Leaked Files Suggest HSBC Helped Clients Dodge Taxes

By Mani
Updated on

A cache of secret files allegedly reveals that global banking giant HSBC helped tax dodgers stay ahead of the law, conceal millions of dollars worth of assets and dole out bundles of untraceable cash. The secret files were obtained through an international collaboration of news outlets, including the Washington-based International Consortium of Investigative Journalists, The Guardian, and the BBC’s Panorama. The organizations claim the files reveal that HSBC’s private Swiss bank aggressively marketed schemes likely to enable wealthy clients avoid European taxes.

HSBC holds $7.6 trillion in overseas tax havens

The leaked files relate to accounts holding over $100 billion. The documents allegedly reveal that the bank’s dealings with clients followed a spectrum of illegal behavior, especially in hiding hundreds of millions of dollars from tax authorities. These disclosures seem to throw light on the intersection of international crime and legitimate business, and they dramatically expand what’s known about potentially illegal or unethical behavior in recent years at HSBC, Britain’s biggest bank.

The news organizations that obtained the documents say they indicate that some clients were making trips to Geneva to withdraw large wads of cash, sometimes in used notes. The leaked files also reportedly highlight huge sums of money controlled by dealers in diamonds who are known to have operated in war zones and have allegedly sold gemstones to finance insurgencies that caused untold deaths. The documents also allegedly show private records of famed soccer and tennis players, cyclists, rock stars, Hollywood actors, royalty, politicians, corporate executives and old-wealth families.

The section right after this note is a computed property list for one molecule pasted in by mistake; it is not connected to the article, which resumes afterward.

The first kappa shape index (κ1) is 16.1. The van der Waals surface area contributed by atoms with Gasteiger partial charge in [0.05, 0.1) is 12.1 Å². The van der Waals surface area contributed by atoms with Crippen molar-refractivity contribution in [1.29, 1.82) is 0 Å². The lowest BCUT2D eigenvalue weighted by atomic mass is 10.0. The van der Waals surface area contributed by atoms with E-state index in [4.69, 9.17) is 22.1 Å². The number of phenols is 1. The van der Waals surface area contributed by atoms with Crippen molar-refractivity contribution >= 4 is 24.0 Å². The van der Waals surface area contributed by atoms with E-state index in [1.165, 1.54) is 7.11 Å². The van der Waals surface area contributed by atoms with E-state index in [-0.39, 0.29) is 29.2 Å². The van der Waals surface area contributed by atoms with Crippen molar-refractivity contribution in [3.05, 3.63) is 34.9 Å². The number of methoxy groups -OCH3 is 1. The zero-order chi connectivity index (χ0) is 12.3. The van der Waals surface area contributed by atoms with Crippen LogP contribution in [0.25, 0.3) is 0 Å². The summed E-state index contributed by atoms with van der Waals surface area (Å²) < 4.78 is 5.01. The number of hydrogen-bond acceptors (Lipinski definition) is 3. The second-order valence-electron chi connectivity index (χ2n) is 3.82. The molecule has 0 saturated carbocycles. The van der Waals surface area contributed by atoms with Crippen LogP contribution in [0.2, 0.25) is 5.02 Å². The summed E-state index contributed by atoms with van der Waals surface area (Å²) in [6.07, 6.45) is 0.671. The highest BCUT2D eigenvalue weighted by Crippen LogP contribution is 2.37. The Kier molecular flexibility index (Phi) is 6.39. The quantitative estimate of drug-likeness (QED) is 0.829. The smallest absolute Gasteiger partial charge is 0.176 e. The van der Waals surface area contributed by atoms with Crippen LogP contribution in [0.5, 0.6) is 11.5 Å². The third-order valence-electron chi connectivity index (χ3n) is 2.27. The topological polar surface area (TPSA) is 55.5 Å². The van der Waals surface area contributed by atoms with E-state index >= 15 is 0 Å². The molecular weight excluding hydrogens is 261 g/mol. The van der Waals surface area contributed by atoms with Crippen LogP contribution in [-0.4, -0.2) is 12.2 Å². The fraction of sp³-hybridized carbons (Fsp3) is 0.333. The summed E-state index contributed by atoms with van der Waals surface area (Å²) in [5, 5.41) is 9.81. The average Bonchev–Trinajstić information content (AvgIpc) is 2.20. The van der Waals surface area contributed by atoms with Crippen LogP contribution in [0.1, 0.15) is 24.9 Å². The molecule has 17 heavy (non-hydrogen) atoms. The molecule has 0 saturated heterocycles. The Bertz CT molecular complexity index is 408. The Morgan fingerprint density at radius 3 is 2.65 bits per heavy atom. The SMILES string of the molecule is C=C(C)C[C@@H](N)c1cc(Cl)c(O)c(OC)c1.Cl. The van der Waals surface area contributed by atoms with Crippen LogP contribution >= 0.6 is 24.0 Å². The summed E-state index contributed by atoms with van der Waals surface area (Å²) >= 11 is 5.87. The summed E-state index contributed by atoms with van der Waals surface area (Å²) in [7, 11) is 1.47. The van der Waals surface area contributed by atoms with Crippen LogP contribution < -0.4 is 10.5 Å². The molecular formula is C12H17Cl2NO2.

In several instances, the records reportedly highlight questionable behaviors such as bankers advising clients about how to take a range of measures to avoid paying taxes in their home countries and customers telling bankers that their accounts are not declared to their governments. According to the ICIJ report, academics conservatively estimate that $7.6 trillion is held in overseas tax havens, costing government treasuries at least $200 billion a year.

The secret files obtained by ICIJ reportedly encompass information on accounts through 2007 that are associated with over 100,000 individuals and legal entities from over 200 nations. They are reported to be a version of the ones the French government obtained and shared with other governments in 2010, leading to prosecutions or settlements with individuals for tax evasion in several countries.

In 2012, HSBC agreed to pay over $1.9 billion to settle U.S. criminal and civil investigations and entered into a five-year deferred prosecution agreement.

ICIJ also revealed the source of data that shook HSBC.

Accused of collusion with clients

According to The Guardian, the HSBC files covering 2005-2007 amount to the biggest banking leak in history, shedding light on some 30,000 accounts holding almost $120 billion (£78 billion) in assets. HSBC was named in the US as a co-conspirator for handing over “bricks” of $100,000 at a time to American surgeon Andrew Silva in Geneva so that he could illegally post cash back to the US.

The BBC’s Panorama reports that the thousands of pages of documents include details of almost 7,000 British clients and that many of the accounts were not declared to tax authorities. HM Revenue and Customs (HMRC) was given the leaked data in 2010 and has identified 1,100 people who had not paid their taxes. But almost five years later, only one tax evader has been prosecuted.

We covered a 60-minute video on the HSBC “Swiss Leaks.”

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